Let me start by listing what other methods there are and why I would not recommend using them.
There is numerous 3rd party software for this intent, but most of it costs money that you may save using what’s built-in. Even free remote control software like UltraVNC has some challenges: how do we deploy it, maintain it, ensure that it’s secure? What do we do if the project is suddenly discontinued?
Now let’s look at what’s built-in. For ages, Microsoft has offered a tool called msra.exe ("Microsoft Remote Assistance”), which will let you invite a helper and authenticate his session with a code. For a long time, I had used that tool and found a way to automate it, so that users would not have to deal with codes but simply click on a shortcut “ask for help” and then I would click on “start helping” and there we would go.
For two reasons, I have recently abandoned msra.exe: 1st, it does not support multiple monitors very well, which is bad, given the fact that in our network nowadays almost anyone uses two. Secondly, msra.exe, in current Windows 10 builds, has started to show some funny behavior: on machines without internet access, it would “wait” for 45 seconds before it starts. Whatever the reason for that is, I felt I finally needed to get rid of msra.exe
So I looked at the more modern “quick assist” that is also built-in. Quick assist, unfortunately, requires internet access, so that we, in our secured network, cannot use it on any machine. Furthermore, and this is important for most readers, it will only work if you start it using a Microsoft account. No Microsoft account, no quick assist, sorry.
That left me with shadowing as a remaining option. Shadowing, like msra.exe, is relying on the remote desktop service of the client. But while using the remote desktop client in the standard way will create your own session on the remote client, shadowing will offer to use and display an existing session, which is what I want. Furthermore...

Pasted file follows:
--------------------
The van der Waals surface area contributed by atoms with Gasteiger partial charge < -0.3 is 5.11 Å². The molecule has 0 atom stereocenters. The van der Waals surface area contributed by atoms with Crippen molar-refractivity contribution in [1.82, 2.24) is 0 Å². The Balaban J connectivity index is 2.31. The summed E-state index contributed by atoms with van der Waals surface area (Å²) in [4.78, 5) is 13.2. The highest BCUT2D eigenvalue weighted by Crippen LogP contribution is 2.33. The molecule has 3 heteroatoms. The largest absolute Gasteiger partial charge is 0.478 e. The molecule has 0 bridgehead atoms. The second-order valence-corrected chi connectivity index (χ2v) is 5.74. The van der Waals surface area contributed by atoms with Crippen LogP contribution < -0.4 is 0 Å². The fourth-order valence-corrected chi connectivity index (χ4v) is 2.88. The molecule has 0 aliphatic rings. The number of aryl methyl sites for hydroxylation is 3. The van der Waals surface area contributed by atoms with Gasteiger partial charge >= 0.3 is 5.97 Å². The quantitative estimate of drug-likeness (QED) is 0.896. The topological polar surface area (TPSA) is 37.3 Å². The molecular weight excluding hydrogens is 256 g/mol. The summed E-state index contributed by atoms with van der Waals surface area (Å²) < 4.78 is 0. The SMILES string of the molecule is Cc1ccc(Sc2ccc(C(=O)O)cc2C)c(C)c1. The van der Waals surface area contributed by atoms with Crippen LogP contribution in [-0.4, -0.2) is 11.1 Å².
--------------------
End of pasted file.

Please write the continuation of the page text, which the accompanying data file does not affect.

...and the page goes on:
Shadowing is carried out by simply calling the mstsc.exe (“Microsoft Terminal Services Client”) with the parameter /shadow, followed by a session number. Of course, that command will need to be directed to a target machine (parameter /v) and name a target user session to be shadowed. See this example:
mstsc.exe /v:PC1 /shadow:1 /control
Simple, isn’t it? This command targets PC1 and will shadow session 1. The parameter “/control” will ask the target user if we may control his session as in share the mouse cursor and be able to type.
The user we are helping will see a remote control request popup, which he will need to consent to before the session starts.
Will this work right away? No, we have to configure the use of shadowing on the target machines, first, using this GPO setting: on your test machine, go into gpedit.msc -> Computer Configuration / Administrative Templates / Windows Components / Remote Desktop Services / Remote Desktop Session Host / Connections and enable the policy "Set rules for remote control of Remote Desktop Services user sessions". I set it according to the picture:
Now about the session number (which was 1 in my example) – how do we find it out, or is it always 1?
No, it can be different. Session numbers can be listed by anyone on the command line using the command qwinsta. Let’s see a standard output of qwinsta:
Here, user “loser” has session ID 2.
Can we query that session ID from remote? YES! If your support user has access to SMB port TCP 445 on the remote machine, we can query that session ID from remote. The command (to query "PC1") would simply be:
and the output would look the same as before.
What if the support user has no access to that port? That would mean, the user himself will need to query that number. Fortunately, no admin rights are needed to do so. The command that returns the number is simply:
for /f "tokens=3" %a in ('qwinsta /server:%username% ^| findstr /i console') do echo %a